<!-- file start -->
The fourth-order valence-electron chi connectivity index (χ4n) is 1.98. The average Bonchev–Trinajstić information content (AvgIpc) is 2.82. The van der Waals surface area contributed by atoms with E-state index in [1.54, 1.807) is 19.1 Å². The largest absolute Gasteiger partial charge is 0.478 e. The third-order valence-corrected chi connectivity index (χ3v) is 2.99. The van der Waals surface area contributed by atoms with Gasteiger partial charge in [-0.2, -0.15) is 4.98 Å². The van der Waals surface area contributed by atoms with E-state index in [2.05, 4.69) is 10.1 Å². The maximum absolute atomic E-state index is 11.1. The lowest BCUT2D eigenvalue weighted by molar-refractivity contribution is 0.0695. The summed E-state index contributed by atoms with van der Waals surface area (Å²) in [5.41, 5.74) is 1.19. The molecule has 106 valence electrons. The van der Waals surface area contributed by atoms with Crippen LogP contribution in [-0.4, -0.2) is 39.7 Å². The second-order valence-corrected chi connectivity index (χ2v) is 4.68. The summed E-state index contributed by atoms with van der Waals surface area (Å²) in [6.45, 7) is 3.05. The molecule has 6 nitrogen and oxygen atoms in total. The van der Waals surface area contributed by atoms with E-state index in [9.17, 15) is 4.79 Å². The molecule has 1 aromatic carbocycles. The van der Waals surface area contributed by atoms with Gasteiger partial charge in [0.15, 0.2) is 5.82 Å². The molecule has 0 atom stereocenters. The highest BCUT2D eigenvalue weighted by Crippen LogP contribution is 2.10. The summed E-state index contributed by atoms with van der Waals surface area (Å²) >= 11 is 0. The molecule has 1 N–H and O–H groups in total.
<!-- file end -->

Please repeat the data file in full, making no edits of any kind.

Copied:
The fourth-order valence-electron chi connectivity index (χ4n) is 1.98. The average Bonchev–Trinajstić information content (AvgIpc) is 2.82. The van der Waals surface area contributed by atoms with E-state index in [1.54, 1.807) is 19.1 Å². The largest absolute Gasteiger partial charge is 0.478 e. The third-order valence-corrected chi connectivity index (χ3v) is 2.99. The van der Waals surface area contributed by atoms with Gasteiger partial charge in [-0.2, -0.15) is 4.98 Å². The van der Waals surface area contributed by atoms with E-state index in [2.05, 4.69) is 10.1 Å². The maximum absolute atomic E-state index is 11.1. The lowest BCUT2D eigenvalue weighted by molar-refractivity contribution is 0.0695. The summed E-state index contributed by atoms with van der Waals surface area (Å²) in [5.41, 5.74) is 1.19. The molecule has 106 valence electrons. The van der Waals surface area contributed by atoms with Crippen LogP contribution in [-0.4, -0.2) is 39.7 Å². The second-order valence-corrected chi connectivity index (χ2v) is 4.68. The summed E-state index contributed by atoms with van der Waals surface area (Å²) in [6.45, 7) is 3.05. The molecule has 6 nitrogen and oxygen atoms in total. The van der Waals surface area contributed by atoms with E-state index in [9.17, 15) is 4.79 Å². The molecule has 1 aromatic carbocycles. The van der Waals surface area contributed by atoms with Gasteiger partial charge in [0.15, 0.2) is 5.82 Å². The molecule has 0 atom stereocenters. The highest BCUT2D eigenvalue weighted by Crippen LogP contribution is 2.10. The summed E-state index contributed by atoms with van der Waals surface area (Å²) >= 11 is 0. The molecule has 1 N–H and O–H groups in total.